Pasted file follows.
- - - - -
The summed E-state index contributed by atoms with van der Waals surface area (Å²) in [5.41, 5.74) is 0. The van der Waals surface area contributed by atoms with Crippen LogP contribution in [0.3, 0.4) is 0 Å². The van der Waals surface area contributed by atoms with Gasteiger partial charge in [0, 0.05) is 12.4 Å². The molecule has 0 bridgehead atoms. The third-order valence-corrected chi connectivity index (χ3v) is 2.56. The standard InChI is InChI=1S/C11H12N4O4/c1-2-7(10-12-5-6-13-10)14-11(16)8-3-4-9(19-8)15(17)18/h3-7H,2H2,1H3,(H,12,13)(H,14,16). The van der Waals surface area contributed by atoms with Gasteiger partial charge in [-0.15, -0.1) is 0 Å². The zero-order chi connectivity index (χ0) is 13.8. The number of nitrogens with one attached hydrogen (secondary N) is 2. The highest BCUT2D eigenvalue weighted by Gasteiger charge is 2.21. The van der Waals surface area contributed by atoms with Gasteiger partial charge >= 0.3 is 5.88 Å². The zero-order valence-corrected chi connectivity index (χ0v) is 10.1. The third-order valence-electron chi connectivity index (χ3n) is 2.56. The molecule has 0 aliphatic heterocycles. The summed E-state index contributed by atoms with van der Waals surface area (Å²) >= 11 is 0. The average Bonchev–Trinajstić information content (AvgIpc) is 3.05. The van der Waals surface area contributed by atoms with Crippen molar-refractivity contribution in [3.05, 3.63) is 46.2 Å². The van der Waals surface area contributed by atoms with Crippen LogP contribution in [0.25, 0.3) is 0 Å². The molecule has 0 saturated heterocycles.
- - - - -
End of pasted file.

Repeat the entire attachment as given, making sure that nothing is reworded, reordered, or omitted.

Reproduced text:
The summed E-state index contributed by atoms with van der Waals surface area (Å²) in [5.41, 5.74) is 0. The van der Waals surface area contributed by atoms with Crippen LogP contribution in [0.3, 0.4) is 0 Å². The van der Waals surface area contributed by atoms with Gasteiger partial charge in [0, 0.05) is 12.4 Å². The molecule has 0 bridgehead atoms. The third-order valence-corrected chi connectivity index (χ3v) is 2.56. The standard InChI is InChI=1S/C11H12N4O4/c1-2-7(10-12-5-6-13-10)14-11(16)8-3-4-9(19-8)15(17)18/h3-7H,2H2,1H3,(H,12,13)(H,14,16). The van der Waals surface area contributed by atoms with Gasteiger partial charge in [-0.15, -0.1) is 0 Å². The zero-order chi connectivity index (χ0) is 13.8. The number of nitrogens with one attached hydrogen (secondary N) is 2. The highest BCUT2D eigenvalue weighted by Gasteiger charge is 2.21. The van der Waals surface area contributed by atoms with Gasteiger partial charge >= 0.3 is 5.88 Å². The zero-order valence-corrected chi connectivity index (χ0v) is 10.1. The third-order valence-electron chi connectivity index (χ3n) is 2.56. The molecule has 0 aliphatic heterocycles. The summed E-state index contributed by atoms with van der Waals surface area (Å²) >= 11 is 0. The average Bonchev–Trinajstić information content (AvgIpc) is 3.05. The van der Waals surface area contributed by atoms with Crippen molar-refractivity contribution in [3.05, 3.63) is 46.2 Å². The van der Waals surface area contributed by atoms with Crippen LogP contribution in [0.25, 0.3) is 0 Å². The molecule has 0 saturated heterocycles.